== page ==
By Tara V. Kohlenberg —
You might think it too early to speak of Christmas, but Halloween is over, Main Plaza is decked out in lights and we are now enjoying Wurstfest, the Ten-Day Salute to Sausage! Can Christmas be far behind? I think not. So, in keeping with the Sophienburg Museum & Archives’ mission to share our history, here is a look at some of the most popular German Christmas traditions and how they have carried over to current day New Braunfels.
Christmas celebrates the birth of Christ. The four weeks leading up to Christmas is called Advent, which serves as a time of anticipation and preparation for the birth and coming of Christ. In Germany you will often see Advent wreaths (Adventskranz). The tradition of Advent wreaths was begun by German Lutherans in the 16th century. The wreath is made of four candles set down in a base of pine branches, dried flowers and Christmas ornaments. Here in New Braunfels, Advent has traditionally been celebrated by Lutheran, Catholic and Protestant denominations, but is being seen more in other denominations now as well. Each Sunday in Advent, which begins November 27 this year, a candle will be lit on the wreath, lighting one candle every Sunday until all are lit. Sometimes, a fifth candle will be lit on Christmas Eve.
The Advent calendar (Adventskalendar) is the countdown to Christmas for German children. Every day for the four weeks before Christmas, a window in the advent calendar is opened to reveal a poem, candy or a small gift. Advent calendars flood shops across Germany during this season. Here is New Braunfels, Advent calendars can be found at Sophie’s Shop at New Braunfels’ Weihnachtsmarkt.
St Nikolaus Day (Sankt Nikolaus Tag), also called the Feast of Saint Nikolaus, observed on 6 December, is the feast day of Saint Nicholas of Myra. It is a favorite holiday with German children. St. Nikolaus is not the jolly, old, bearded Santa that we know. He is a little gruffer, taking more interest in the children behaving and learning their prayers. On the night of December 5, children clean and polish their boots and leave them outside the door before going to sleep. Next morning, they find their shoes filled with nuts, candy, and small gifts from St Nikolaus. Here is New Braunfels, children hang stockings. St. Nikolaus visits the Sophienburg Museum on December 5, to find out if the children have been good. Call the Sophienburg to RSVP for your family now.
Some of the most wonderful things associated with Christmas in Germany are the Christmas markets. (Weihnachtsmarkt). The origins of outdoor Christmas markets can be traced back to the German-speaking part of Europe in the Middle Ages. The opening of most European Christmas markets coincides with the beginning of the celebration of Advent in late November or early December. A few thousand Christmas markets are held all over Germany each year. The sights, sounds and smells are unforgettable.
Stollen, Lebkuchen and Glühwein, the foods & drink that soothe the longing for German Christmas treats, can be found at the markets. Stollen is a traditional German Christmas pastry. More like a bread, it is made with dried fruits, nuts, and spices and sprinkled with powdered sugar. Lebkuchen, another special German Christmas treat, resembles gingerbread. It is made with honey, spices and nuts. The Christmas season is not complete without a steaming cup of Glühwein, a necessity for warding off the winter cold chill. In New Braunfels, Stollen and gingerbread are sold at the markets more than Lebkuchen. Likewise, Glühwein is not served as often as Wassail.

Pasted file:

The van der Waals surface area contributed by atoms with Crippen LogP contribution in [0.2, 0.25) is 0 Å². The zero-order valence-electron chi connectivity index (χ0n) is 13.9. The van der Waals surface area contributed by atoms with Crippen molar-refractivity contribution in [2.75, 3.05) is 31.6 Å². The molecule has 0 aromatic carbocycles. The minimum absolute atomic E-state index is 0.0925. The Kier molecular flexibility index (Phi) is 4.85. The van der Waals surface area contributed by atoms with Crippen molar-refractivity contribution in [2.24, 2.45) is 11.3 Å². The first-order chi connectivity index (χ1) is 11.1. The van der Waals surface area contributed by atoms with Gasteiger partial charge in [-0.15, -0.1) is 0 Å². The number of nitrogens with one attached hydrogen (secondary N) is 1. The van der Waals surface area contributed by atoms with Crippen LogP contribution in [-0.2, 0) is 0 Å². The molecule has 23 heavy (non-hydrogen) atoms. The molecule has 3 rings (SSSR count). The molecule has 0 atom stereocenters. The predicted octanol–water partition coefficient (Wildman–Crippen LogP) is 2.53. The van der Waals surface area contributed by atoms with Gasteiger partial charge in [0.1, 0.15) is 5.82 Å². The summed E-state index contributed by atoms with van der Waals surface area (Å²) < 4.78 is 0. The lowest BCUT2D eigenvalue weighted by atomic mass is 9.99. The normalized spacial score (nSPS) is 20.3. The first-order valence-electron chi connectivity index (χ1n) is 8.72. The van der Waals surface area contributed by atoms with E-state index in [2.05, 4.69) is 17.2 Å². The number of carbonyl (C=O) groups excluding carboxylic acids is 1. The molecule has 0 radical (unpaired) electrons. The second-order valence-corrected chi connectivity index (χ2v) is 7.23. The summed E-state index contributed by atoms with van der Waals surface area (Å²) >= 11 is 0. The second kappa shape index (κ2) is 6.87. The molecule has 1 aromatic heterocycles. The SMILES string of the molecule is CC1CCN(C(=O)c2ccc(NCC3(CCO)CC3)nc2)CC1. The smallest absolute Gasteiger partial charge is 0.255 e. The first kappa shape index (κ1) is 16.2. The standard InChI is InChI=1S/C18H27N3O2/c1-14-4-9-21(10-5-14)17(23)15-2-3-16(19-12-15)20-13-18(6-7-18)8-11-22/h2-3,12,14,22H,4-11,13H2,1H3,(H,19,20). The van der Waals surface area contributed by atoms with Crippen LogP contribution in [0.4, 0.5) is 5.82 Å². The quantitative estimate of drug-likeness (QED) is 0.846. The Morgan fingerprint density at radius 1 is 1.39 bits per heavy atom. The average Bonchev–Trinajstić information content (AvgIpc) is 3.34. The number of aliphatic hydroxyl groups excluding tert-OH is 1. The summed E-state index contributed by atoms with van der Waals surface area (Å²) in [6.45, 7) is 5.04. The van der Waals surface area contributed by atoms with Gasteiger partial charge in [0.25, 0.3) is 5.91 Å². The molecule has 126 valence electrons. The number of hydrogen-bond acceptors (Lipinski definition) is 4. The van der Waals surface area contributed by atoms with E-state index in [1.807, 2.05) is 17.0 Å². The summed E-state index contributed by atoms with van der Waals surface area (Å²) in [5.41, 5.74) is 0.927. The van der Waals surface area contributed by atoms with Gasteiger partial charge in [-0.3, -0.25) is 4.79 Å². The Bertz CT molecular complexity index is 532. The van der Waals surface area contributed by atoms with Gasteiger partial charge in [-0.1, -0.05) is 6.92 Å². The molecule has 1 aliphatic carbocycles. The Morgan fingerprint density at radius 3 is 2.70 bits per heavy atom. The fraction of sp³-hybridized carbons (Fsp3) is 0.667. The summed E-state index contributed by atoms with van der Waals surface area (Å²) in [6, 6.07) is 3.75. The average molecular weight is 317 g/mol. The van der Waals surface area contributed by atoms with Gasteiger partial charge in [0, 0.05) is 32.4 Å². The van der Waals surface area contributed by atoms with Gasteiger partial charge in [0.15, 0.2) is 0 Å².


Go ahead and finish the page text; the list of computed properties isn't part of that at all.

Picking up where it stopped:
Here in Texas, our Christmas is rarely cold. Or snowy. And it has been known to rain. In fact, we can wear short sleeves and flip flops well into December, but that doesn’t stop us from having a Weihnachtsmarkt. In New Braunfels, our Weihnachtsmarkt was born of the need for a major fundraiser to benefit the Sophienburg Museum and Archives and the idea of sharing the history of the German village Christmas markets here in New Braunfels
The first New Braunfels’ Weihnachtsmarkt opened in December 1989. While desiring the market to resemble those in Germany, directors knew it was wise to stay within the realm of New Braunfels, Texas. Our market is similar in that visitors can do all their Christmas shopping in one location, choosing from a variety of artisans and vendors selling European and American Christmas ornaments and decorations, food, clothing, toys, antiques, jewelry, and more. The biggest difference is that our Weihnachtsmarkt is always held indoors in deference to security needs and possible winter storms with high winds. The bulk of the workload is carried by hundreds of dedicated volunteers. Even though it is a busy time of the year, people willingly volunteer because the event benefits the Sophienburg Museum and Archives.
This year’s Weihnachtsmarkt takes place Friday, November 18 through Sunday, November 20 at the New Braunfels Convention and Civic Center. It really has become much more than a fundraiser. Following on the heels of Wurstfest, the event kicks off holiday shopping in New Braunfels. The glittering Star Party Gala on Thursday night offers VIP Early Weihnachtsmarkt Shopping while enjoying an evening of cocktails, delicious hors d’oeuvres, a silent auction and entertainment. The first holiday party of the season, this is a night that you do not want to miss. On Saturday, children can enjoy a morning full of fun and festivities with Santa himself! Breakfast with Santa offers a classic Christmas experience, featuring a delicious breakfast, arts and crafts, and photos with Santa. He is also available for photos during Market hours on Saturday and Sunday. We hold tightly to our German traditions here in New Braunfels. Come experience Weihnachtsmarkt to see why. www.newbraunfelsweihnachtsmarkt.com
Sources: Sophienburg Museum and Archives